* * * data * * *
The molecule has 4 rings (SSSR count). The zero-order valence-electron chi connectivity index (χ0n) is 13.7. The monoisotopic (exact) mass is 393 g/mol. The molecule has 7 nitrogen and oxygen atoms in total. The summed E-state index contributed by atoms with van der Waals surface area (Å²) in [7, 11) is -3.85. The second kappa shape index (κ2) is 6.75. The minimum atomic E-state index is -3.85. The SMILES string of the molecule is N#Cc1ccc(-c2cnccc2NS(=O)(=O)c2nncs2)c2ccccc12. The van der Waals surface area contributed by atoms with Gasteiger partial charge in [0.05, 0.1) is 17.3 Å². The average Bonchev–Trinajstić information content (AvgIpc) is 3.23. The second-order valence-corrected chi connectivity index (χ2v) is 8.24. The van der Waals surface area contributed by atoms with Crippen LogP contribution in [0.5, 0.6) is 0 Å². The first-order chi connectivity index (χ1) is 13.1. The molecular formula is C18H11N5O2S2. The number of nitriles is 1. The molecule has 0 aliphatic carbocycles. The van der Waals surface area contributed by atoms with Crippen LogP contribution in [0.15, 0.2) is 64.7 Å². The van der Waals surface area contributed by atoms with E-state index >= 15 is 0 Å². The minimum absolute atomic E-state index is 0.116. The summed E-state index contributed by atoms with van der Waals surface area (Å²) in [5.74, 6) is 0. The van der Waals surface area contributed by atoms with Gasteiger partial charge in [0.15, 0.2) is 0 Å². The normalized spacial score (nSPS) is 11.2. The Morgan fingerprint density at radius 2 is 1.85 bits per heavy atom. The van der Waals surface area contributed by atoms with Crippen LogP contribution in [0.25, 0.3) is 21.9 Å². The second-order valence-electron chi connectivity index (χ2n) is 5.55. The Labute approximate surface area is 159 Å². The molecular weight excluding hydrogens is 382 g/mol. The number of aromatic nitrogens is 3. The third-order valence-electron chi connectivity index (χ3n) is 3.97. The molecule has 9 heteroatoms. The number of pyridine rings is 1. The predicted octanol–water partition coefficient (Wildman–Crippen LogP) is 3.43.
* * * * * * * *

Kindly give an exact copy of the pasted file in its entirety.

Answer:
The molecule has 4 rings (SSSR count). The zero-order valence-electron chi connectivity index (χ0n) is 13.7. The monoisotopic (exact) mass is 393 g/mol. The molecule has 7 nitrogen and oxygen atoms in total. The summed E-state index contributed by atoms with van der Waals surface area (Å²) in [7, 11) is -3.85. The second kappa shape index (κ2) is 6.75. The minimum atomic E-state index is -3.85. The SMILES string of the molecule is N#Cc1ccc(-c2cnccc2NS(=O)(=O)c2nncs2)c2ccccc12. The van der Waals surface area contributed by atoms with Gasteiger partial charge in [0.05, 0.1) is 17.3 Å². The average Bonchev–Trinajstić information content (AvgIpc) is 3.23. The second-order valence-corrected chi connectivity index (χ2v) is 8.24. The van der Waals surface area contributed by atoms with Crippen LogP contribution in [0.5, 0.6) is 0 Å². The first-order chi connectivity index (χ1) is 13.1. The molecular formula is C18H11N5O2S2. The number of nitriles is 1. The molecule has 0 aliphatic carbocycles. The van der Waals surface area contributed by atoms with Crippen LogP contribution in [0.15, 0.2) is 64.7 Å². The van der Waals surface area contributed by atoms with E-state index >= 15 is 0 Å². The minimum absolute atomic E-state index is 0.116. The summed E-state index contributed by atoms with van der Waals surface area (Å²) in [5.74, 6) is 0. The van der Waals surface area contributed by atoms with Gasteiger partial charge in [0.15, 0.2) is 0 Å². The normalized spacial score (nSPS) is 11.2. The Morgan fingerprint density at radius 2 is 1.85 bits per heavy atom. The van der Waals surface area contributed by atoms with Crippen LogP contribution in [0.25, 0.3) is 21.9 Å². The second-order valence-electron chi connectivity index (χ2n) is 5.55. The Labute approximate surface area is 159 Å². The molecular weight excluding hydrogens is 382 g/mol. The number of aromatic nitrogens is 3. The third-order valence-electron chi connectivity index (χ3n) is 3.97. The molecule has 9 heteroatoms. The number of pyridine rings is 1. The predicted octanol–water partition coefficient (Wildman–Crippen LogP) is 3.43.